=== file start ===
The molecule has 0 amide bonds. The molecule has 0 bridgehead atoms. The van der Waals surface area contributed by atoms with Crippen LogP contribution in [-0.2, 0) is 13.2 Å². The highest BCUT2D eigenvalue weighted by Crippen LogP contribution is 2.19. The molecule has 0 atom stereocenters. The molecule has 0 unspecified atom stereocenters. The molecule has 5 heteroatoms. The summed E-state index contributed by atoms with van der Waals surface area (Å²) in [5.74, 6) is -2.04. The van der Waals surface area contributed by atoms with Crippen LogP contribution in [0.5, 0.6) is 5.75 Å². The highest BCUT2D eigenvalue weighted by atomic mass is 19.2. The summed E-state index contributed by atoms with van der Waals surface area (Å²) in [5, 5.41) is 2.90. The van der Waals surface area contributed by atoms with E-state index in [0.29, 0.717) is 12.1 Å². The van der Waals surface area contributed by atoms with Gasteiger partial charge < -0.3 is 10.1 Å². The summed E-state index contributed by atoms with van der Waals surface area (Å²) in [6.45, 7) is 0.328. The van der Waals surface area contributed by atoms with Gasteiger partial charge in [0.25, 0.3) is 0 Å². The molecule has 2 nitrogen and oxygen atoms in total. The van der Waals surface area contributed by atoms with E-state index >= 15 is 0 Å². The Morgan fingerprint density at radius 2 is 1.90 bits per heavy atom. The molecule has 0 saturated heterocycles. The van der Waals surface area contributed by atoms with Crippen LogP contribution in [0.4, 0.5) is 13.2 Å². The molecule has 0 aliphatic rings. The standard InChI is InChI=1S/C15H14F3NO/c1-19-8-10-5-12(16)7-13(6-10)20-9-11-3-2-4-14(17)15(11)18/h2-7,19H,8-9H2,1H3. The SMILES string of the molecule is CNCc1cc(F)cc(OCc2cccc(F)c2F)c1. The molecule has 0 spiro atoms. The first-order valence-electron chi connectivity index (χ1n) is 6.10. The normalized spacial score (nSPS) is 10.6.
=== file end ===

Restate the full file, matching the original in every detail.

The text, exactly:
The molecule has 0 amide bonds. The molecule has 0 bridgehead atoms. The van der Waals surface area contributed by atoms with Crippen LogP contribution in [-0.2, 0) is 13.2 Å². The highest BCUT2D eigenvalue weighted by Crippen LogP contribution is 2.19. The molecule has 0 atom stereocenters. The molecule has 0 unspecified atom stereocenters. The molecule has 5 heteroatoms. The summed E-state index contributed by atoms with van der Waals surface area (Å²) in [5.74, 6) is -2.04. The van der Waals surface area contributed by atoms with Crippen LogP contribution in [0.5, 0.6) is 5.75 Å². The highest BCUT2D eigenvalue weighted by atomic mass is 19.2. The summed E-state index contributed by atoms with van der Waals surface area (Å²) in [5, 5.41) is 2.90. The van der Waals surface area contributed by atoms with E-state index in [0.29, 0.717) is 12.1 Å². The van der Waals surface area contributed by atoms with Gasteiger partial charge < -0.3 is 10.1 Å². The summed E-state index contributed by atoms with van der Waals surface area (Å²) in [6.45, 7) is 0.328. The van der Waals surface area contributed by atoms with Gasteiger partial charge in [0.25, 0.3) is 0 Å². The molecule has 2 nitrogen and oxygen atoms in total. The van der Waals surface area contributed by atoms with E-state index >= 15 is 0 Å². The Morgan fingerprint density at radius 2 is 1.90 bits per heavy atom. The molecule has 0 saturated heterocycles. The van der Waals surface area contributed by atoms with Crippen LogP contribution in [0.4, 0.5) is 13.2 Å². The molecule has 0 aliphatic rings. The standard InChI is InChI=1S/C15H14F3NO/c1-19-8-10-5-12(16)7-13(6-10)20-9-11-3-2-4-14(17)15(11)18/h2-7,19H,8-9H2,1H3. The SMILES string of the molecule is CNCc1cc(F)cc(OCc2cccc(F)c2F)c1. The molecule has 0 spiro atoms. The first-order valence-electron chi connectivity index (χ1n) is 6.10. The normalized spacial score (nSPS) is 10.6.